IHT-related investments work as follows: unlike gifts or trust solutions, which take seven years before they are completely exempt from inheritance tax, IHT-linked investments fall outside of an estate after two years. At a time when the UK government has not increased the nil-rate threshold on IHT in recent years, despite rising asset values and inflation, that is an attractive option, Octopus argues.

With such advantages, Latham said there is great potential to educate the public about their appeal, considering that they still do not obtain the same broad appeal and name recognition as, say, Individual Savings Accounts – a mass-market tax-advantaged fund model.

“It is frustrating that ISAs get so much more publicity than VCTs given that VCTs are an even more tax-efficient way of investing,” he said. “While ISAs offer tax-free growth, VCTs offer this and income tax relief when you invest,” he said.

These benefits have become more appealing as other tax reliefs – such as on pension savings for those paying top-rate income tax – have been eroded, as has happened recently under UK finance minister George Osborne. As the administration tightens the screws on so-called aggressive tax avoidance schemes, legally robust, legitimate investment vehicles are attractive as a result.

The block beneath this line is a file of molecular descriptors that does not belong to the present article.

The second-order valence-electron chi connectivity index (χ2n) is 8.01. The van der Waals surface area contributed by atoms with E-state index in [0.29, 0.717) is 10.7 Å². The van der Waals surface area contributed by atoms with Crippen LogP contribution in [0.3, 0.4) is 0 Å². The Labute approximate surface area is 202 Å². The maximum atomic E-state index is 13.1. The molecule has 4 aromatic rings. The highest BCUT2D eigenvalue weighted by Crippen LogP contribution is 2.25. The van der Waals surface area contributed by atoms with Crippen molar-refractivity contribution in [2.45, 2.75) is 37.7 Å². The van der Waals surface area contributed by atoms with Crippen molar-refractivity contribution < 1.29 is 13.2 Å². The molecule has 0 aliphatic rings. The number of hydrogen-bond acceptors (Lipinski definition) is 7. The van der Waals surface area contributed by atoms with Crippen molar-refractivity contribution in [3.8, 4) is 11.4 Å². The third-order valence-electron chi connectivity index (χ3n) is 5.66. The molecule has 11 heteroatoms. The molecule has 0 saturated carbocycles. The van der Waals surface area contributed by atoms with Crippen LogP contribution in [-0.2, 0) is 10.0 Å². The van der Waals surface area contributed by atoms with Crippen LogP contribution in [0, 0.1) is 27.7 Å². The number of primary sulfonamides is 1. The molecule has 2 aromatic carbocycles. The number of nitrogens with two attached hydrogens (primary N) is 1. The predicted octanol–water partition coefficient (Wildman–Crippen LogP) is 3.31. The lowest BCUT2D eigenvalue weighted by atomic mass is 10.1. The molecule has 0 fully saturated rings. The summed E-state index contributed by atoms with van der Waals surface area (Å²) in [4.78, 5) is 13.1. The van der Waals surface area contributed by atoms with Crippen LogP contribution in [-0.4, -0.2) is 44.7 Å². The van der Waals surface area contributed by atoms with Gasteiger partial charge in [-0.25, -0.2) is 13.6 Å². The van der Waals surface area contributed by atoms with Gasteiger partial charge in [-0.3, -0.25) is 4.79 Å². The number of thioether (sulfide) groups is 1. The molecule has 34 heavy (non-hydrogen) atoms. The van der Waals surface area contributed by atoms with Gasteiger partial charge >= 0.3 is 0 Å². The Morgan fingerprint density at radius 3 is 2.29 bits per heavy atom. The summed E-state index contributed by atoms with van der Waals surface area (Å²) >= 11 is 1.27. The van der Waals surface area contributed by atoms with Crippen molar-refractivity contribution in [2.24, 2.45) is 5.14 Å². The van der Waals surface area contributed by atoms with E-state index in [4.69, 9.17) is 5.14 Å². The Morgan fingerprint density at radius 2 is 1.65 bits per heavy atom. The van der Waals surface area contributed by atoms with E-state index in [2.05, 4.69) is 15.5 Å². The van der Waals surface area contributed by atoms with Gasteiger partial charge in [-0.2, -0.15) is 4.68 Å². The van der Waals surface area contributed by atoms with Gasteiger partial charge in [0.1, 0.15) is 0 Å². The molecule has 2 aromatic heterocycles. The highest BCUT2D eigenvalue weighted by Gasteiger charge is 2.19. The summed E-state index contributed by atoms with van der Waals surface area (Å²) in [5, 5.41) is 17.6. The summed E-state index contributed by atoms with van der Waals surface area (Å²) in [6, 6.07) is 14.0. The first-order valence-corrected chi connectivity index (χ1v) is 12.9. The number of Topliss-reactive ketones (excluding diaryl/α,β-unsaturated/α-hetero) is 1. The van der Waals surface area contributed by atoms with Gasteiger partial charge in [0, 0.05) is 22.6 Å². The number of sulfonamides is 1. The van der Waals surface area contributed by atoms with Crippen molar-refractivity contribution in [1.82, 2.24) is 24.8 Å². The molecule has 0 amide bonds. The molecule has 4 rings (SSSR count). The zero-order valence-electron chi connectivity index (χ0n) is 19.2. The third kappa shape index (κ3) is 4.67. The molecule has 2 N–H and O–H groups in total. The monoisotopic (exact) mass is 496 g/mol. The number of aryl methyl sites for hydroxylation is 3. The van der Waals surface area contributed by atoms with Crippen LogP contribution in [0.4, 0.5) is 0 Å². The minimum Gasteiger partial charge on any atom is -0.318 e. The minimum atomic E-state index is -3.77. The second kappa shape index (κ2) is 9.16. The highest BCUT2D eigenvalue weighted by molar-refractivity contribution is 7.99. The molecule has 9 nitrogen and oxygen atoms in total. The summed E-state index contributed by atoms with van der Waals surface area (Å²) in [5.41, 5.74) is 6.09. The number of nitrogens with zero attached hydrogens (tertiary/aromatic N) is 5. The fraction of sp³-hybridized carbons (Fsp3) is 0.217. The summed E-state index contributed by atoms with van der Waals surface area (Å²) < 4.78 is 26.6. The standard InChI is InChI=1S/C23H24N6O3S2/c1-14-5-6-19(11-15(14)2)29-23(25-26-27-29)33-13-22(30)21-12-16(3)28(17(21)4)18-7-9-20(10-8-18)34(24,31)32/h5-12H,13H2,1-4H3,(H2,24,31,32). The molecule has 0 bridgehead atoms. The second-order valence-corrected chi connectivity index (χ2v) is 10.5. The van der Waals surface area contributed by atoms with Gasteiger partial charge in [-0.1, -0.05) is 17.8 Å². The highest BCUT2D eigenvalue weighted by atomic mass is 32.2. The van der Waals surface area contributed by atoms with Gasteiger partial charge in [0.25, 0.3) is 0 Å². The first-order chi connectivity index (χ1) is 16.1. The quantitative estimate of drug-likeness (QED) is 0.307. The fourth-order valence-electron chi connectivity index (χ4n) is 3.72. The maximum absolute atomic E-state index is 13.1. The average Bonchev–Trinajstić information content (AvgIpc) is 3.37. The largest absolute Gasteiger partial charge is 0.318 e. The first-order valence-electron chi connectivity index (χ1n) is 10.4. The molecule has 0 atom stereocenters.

Octopus has over 30 people up and down the UK talking to wealth advisors about these structures, he said – a sign of how seriously it takes its message.

Industry figures - such as those provided by Allenbridge, a research firm - shows a wide spread in performance figures for different breeds of these structures, such as between VCTs that hold stocks quoted on AIM, say, and unquoted companies. For example, the Albion Venture Capital Trust, which started eight or more years ago, showed an internal rate of return of 6.5 per cent (as of early January, 2013); by contrast, the Oxford Technology 2 VCT plc was down by 8.3 per cent.

Rising prominence

This investment house hopes its profile will get a fillip from its recent signing of a sponsorship deal with Surrey Cricket Club, to sponsor a series of matches involving the team.